Not having slept all night didnt make me drowsy and my presentation went well. After seeing Randy's Last lecture I was inspired to follow that style. However speaking to some girls on friday made me realise why it would not work... most people expect slides with information, resource, links, etc... and may not feel like googling for every thing you spoke about.
After my talk, we had a BOF on entrepreneurship and post lunch I took off for the SalarJung museum with Cyberorg (Jigish Gohil). I had hardly finished seeing a few artifacts when they kicked us all out at 5pm sharp. Gee, I wish we Indians followed punctuality elsewhere too. For me a whole day in the museum would not have been enough. The ivory carvings, belgian cut glass, silks, swords and 11th century artifacts were soooo beautiful, with a lots more that I missed when I could not stand and stare, admire and dream about. Next time maybe!! Later Ajay, Hemanth, Warren and me had some chow and returned to base with my nemesis "rain" to keep us company and aggravate my sinus.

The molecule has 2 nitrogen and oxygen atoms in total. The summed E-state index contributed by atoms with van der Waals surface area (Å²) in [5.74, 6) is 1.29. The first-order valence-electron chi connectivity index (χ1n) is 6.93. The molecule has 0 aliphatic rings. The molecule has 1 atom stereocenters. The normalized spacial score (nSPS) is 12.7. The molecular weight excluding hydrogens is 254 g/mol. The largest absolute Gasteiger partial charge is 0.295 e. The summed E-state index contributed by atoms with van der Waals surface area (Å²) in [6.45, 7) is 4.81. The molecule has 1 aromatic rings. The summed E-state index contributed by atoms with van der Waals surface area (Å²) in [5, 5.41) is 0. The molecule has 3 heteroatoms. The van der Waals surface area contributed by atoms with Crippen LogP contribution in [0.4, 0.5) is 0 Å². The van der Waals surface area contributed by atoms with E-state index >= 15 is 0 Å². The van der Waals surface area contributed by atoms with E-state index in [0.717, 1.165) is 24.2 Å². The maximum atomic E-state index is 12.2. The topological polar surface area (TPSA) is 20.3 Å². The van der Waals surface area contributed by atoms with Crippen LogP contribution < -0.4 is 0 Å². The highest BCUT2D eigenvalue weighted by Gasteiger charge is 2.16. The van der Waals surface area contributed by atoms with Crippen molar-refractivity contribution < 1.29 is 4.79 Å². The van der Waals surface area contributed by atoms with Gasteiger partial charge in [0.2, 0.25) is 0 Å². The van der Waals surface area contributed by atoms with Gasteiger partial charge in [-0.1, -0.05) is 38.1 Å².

On Aug03, the last day, I awoke with a splitting headache with the sinus problem aggravating it. Eating the Chole Krish's mom made (with due credit to A :)), which was just YUMMY and tasted exactly like D makes it, alleviated the headache somewhat. I managed to walk in (albeit late) to a talk on "how to lead an open source project" by Sebastiaan Deckers and also heard Antano Solar talking about getting involved in the libre software community. He had interesting snippets on how to start contributing, following the learning methods with curiosity, isolating concepts and keeping it simple. I love the example of the child he used to illustrate his point and the best part about his presentation was he allowed people from the audience to come on stage and share the limelight with him. That is something few speakers do and definitely worth emulating imho.